‘Euphoria’s’ second season continues cast’s emotional journey



Euphoria’s second season dives further into the emotions of its characters.

Samantha Marin, Staff Writer

The first season of “Euphoria” left viewers watching Jules (Hunter Schafer) leaving on a train while Rue (Zendaya) does not go with her. Season two immediately picks up, however, with Jules and Rue’s reunion and the start of their relationship. It is soon revealed that Rue has relapsed and the only person who knows is her new friend Elliot (Dominic Fike). At the same time, Cassie (Sydney Sweeney) is struggling in her confusing relationship with Nate (Jacob Elordi), who also happens to be her best friend’s ex-boyfriend. Nate’s father, Cal, struggles with his sexuality after the events of the first season. After a very drunken night at the bar that he used to go to with his high school best friend and lover, Derek, he returns home only to walk out on his family. 


Compared to the first season, Rue is still struggling, and she appears to be more careless with her habits while hiding her relapse from Jules. Jules, on the other hand, is more confident and seems to be emotionally stronger than she was in the first season. However, in terms of their relationship, Rue and Jules are more disconnected, and there is a significant level of tension between them. This disconnect leads to Jules hanging out with Elliot more and it eventually leads to Jules cheating on Rue with Elliot after not trusting Rue’s relationship with him in the first place. Fezco is not in the second season as much as he is in the first, and when he does appear, he seems to be more emotional and passionate with his relationships. It is clear that he likes Lexi in a different way than he likes Rue, but he hasn’t made obvious, explicit moves towards her. He does, however, make his feelings known through his body language and his shift in tone when talking to her.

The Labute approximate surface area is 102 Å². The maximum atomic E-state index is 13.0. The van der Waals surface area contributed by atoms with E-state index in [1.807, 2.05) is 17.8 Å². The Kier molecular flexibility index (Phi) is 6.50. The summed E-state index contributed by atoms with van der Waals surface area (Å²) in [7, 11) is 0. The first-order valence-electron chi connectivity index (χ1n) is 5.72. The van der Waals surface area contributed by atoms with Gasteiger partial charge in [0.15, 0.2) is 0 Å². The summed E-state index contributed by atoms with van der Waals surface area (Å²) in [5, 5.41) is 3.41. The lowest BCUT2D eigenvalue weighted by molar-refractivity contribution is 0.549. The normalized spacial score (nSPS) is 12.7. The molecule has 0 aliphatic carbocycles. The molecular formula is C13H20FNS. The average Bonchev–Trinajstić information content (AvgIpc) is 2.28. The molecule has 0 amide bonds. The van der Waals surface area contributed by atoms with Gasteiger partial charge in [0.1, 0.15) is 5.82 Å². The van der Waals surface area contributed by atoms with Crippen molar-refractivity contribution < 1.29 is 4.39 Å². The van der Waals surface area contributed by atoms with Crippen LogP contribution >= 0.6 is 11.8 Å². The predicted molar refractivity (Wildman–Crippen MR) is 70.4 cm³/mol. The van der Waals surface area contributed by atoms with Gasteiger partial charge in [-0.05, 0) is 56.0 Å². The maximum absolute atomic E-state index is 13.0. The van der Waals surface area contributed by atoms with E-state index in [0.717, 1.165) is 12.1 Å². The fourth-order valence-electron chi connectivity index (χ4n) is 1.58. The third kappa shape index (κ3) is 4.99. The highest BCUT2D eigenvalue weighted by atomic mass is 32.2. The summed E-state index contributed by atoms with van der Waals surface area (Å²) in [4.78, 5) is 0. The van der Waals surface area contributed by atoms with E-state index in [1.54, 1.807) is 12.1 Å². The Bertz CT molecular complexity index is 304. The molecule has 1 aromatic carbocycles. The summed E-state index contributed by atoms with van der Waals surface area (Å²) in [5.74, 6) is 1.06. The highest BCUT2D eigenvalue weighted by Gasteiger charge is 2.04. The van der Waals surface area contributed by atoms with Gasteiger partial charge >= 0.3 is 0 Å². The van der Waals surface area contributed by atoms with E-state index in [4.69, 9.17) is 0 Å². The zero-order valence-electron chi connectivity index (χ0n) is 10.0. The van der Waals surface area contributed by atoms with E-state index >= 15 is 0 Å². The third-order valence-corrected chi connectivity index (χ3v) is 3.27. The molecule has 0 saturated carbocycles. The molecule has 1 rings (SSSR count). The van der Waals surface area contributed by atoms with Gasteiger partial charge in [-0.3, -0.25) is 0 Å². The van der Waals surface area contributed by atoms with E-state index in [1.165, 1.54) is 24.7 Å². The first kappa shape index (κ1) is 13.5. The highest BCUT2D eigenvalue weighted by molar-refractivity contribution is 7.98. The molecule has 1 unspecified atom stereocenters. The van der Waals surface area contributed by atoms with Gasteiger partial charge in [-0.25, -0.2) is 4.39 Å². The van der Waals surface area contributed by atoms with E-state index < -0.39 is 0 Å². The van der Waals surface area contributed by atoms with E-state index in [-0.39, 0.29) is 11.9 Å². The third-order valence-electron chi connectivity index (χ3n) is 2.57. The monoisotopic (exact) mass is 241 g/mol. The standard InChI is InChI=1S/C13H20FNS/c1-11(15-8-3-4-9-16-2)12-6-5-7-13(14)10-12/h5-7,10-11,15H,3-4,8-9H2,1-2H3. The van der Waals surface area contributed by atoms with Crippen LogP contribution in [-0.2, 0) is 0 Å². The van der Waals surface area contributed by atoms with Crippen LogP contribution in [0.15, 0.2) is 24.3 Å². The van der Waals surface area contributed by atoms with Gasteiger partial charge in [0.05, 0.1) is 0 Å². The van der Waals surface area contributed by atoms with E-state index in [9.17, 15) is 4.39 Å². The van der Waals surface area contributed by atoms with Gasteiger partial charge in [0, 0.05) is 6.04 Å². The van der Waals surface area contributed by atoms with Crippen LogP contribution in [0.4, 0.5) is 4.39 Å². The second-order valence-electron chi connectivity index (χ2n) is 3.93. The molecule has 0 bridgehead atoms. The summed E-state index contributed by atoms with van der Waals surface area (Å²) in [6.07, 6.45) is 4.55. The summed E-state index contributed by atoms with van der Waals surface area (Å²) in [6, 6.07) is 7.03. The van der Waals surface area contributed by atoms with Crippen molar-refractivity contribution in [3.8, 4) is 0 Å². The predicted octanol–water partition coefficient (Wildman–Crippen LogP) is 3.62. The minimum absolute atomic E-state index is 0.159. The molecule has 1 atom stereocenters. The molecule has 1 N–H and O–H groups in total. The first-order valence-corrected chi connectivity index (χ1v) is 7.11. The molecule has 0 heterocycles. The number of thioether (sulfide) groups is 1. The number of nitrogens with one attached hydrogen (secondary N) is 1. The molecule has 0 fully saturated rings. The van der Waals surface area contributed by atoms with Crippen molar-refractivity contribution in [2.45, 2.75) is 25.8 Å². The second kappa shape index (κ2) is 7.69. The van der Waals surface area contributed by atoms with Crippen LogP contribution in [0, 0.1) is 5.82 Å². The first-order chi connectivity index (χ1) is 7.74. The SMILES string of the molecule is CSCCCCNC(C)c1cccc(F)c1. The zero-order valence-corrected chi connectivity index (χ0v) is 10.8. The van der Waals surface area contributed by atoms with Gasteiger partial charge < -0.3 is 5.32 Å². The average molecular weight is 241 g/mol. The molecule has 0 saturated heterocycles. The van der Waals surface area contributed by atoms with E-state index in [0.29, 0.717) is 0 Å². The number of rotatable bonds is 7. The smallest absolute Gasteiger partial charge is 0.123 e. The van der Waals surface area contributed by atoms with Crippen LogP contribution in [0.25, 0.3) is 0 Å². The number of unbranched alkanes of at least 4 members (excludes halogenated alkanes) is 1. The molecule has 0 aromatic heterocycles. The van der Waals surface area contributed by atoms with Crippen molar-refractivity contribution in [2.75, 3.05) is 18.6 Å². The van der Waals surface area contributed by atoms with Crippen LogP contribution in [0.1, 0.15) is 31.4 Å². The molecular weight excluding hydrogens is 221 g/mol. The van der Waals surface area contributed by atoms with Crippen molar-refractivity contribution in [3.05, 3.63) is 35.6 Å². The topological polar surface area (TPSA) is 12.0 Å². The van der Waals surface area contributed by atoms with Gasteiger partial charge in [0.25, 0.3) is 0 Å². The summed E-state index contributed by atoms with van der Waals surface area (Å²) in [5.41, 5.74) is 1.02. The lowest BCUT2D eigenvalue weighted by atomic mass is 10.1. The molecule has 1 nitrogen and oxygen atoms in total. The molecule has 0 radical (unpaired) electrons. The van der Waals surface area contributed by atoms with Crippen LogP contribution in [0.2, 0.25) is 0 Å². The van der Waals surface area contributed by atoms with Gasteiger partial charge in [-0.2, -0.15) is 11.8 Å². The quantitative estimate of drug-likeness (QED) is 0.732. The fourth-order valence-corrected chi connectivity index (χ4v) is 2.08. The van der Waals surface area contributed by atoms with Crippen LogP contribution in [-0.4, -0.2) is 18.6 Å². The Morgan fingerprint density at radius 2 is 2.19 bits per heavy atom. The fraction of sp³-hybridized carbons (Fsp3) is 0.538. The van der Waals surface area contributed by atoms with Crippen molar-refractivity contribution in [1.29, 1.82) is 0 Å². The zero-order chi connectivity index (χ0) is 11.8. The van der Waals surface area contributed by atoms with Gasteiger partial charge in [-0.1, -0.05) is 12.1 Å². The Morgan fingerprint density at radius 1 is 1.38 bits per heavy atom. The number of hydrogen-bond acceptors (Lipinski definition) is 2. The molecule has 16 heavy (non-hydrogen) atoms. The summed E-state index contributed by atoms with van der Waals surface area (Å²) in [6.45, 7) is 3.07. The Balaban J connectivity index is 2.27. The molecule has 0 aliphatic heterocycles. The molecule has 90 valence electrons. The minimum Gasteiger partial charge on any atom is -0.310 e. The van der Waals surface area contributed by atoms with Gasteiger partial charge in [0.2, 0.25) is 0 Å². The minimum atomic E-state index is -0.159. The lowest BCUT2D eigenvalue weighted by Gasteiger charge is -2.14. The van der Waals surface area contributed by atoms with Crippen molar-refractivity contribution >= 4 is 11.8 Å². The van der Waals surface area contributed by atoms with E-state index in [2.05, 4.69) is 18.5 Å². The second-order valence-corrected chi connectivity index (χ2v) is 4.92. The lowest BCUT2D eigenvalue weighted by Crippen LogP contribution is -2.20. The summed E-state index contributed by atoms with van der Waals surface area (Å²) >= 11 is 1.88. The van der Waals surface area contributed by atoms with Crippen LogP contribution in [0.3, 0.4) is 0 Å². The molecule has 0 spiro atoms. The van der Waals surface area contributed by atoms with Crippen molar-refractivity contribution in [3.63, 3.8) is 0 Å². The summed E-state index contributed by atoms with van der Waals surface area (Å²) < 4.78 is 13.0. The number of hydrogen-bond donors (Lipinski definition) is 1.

“Euphoria’s” second season is more graphically and topically intense with more depictions of sex and triggering topics, such as alcoholism, drug-use and emotional trauma. This naturally poses the question of whether or not the content of the show is too much. Are these scenes necessary for the plot?  I believe they are needed in an artistic sense as the scenes with nudity work to establish a character’s sense of self in terms of their current relationships. They also show how the other characters see them. For example, Rue thinks of Jules as the painting of Venus, and the show illustrates this with a scene of Hunter Schafer lying nude posed as though she is Venus. Instances like this paint a picture of what characters see when they look at other characters. While there are highlight moments throughout the season, not every episode provides monumental plot points or twists. It is only when you look at the episodes altogether that you realize that a lot has happened. The writers sprinkle little pieces of important information throughout the episodes that have a larger effect when you put them next to the other pieces in the storyline.